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Risor Festival of Chamber Music, Wigmore Hall, London

Each year, Risor - a small fishing town on the south-eastern coast of Norway - hosts an internationally renowned festival of chamber music.

This week some of its key players decamped to Wigmore Hall and naturally they brought a little piece of Norway with them. Violinist Henning Kraggerud and pianist Marc-André Hamerlin opened proceedings with the first of Grieg’s violin sonatas – in F major – and for half an hour or so Norway’s most famous son did a very passable impression of Brahms.

The tunes, of course, have their own folksy cast, not least a lovely idea in the finale which is led off by the piano and echoed in the violin, but the tone - for all its attempts at a Handanger fiddle imitation in the communal sing-song of the scherzo – is decidedly Brahmsian and even momentarily (for those Brits in attendance) Elgarian. It was most generously played by the talented Kraggerud – songful and “swung”.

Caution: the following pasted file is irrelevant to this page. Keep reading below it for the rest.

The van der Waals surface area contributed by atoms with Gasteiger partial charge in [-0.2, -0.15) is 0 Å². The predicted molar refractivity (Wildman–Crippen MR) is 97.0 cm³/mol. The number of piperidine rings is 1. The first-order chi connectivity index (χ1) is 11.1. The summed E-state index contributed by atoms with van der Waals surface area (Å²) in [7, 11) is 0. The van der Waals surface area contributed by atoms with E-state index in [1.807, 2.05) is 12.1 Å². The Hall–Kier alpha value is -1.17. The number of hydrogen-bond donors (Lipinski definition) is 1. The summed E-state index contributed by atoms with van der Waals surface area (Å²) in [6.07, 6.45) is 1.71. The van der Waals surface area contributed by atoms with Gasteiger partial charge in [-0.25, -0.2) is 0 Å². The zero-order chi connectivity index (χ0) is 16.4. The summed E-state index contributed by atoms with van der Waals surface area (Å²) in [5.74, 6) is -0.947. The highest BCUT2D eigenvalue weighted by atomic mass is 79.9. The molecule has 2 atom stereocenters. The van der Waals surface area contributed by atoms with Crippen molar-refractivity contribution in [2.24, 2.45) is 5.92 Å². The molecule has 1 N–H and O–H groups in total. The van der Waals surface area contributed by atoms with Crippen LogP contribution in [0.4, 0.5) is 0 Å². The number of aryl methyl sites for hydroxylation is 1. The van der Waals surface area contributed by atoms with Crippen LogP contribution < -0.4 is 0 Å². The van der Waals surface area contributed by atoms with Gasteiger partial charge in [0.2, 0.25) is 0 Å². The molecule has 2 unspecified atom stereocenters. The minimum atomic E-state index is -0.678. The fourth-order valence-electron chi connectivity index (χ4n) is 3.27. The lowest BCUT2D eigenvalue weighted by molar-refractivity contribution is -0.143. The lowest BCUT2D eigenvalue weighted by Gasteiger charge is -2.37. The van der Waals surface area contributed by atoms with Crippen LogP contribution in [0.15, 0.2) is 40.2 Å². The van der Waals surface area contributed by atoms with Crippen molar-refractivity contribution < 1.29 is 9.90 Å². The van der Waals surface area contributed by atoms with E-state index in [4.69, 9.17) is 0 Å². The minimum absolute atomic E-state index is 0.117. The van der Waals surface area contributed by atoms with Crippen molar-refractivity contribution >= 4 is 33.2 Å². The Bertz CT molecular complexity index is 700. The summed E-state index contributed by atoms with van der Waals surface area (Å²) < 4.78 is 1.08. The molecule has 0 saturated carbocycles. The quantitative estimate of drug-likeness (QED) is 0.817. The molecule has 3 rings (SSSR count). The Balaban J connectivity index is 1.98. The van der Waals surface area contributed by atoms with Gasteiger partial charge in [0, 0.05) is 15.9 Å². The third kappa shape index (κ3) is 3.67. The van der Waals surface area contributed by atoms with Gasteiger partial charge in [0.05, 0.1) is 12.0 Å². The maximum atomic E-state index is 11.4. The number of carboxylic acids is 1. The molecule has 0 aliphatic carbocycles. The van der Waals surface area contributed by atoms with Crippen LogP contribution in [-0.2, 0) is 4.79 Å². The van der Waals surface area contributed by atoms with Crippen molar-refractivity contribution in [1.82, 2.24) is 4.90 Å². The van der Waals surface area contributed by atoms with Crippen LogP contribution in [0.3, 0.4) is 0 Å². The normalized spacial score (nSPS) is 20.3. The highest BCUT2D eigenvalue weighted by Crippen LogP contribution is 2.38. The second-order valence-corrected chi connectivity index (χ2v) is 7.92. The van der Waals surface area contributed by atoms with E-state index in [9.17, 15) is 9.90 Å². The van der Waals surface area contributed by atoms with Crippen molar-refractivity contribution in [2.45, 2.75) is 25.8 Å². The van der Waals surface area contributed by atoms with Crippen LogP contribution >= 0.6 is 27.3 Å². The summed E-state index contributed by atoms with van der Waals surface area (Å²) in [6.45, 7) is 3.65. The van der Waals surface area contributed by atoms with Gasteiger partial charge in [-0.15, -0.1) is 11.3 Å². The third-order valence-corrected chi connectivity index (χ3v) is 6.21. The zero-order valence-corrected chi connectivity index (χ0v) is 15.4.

Clear fresh air and an almost naïve openness then seemed to evaporate as the hall became a hothouse for a sequence of high-flown and sensuous songs by Liszt, Wagner, Brahms, Duparc and Chausson. The singer was Measha Brueggergosman – and it quickly became apparent that all was not well with this voice. The distinctive mezzo colour which she once carried through the entire range seems to have separated and grown remote from it. The middle is shallow, lacking body and resonance, and the top has become shrill and pushed. She’s always been a very spiritual, feeling, kind of singer but her “connection” with text did not on this occasion extend to the distinctive colour of the French and German. Wagner’s “study for Tristan und Isolde” “Im Treibhaus” was distressingly diminished by her closed sound and short-winded phrasing.

But four or more stars beckoned as Festival co-director Leif Ove Andsnes and colleagues Kraggerud, Lars Anders Tomter, and Torleif Thedéen lustily tapped into the gypsy in all our souls and turned in a performance of the Brahms Piano Quartet in G minor that made one wonder why Schoenberg ever bothered to orchestrate it. Those sumptuous unisons from violin and viola, violin and cello, the schmaltz and swagger and sweep of it all was irresistibly rangy. Andsnes was positively orchestral in the depth of his sound, his right hand faster than the speed of light in suggesting the cimbalom rattling through the Rondo finale’s knees-up. Terrific.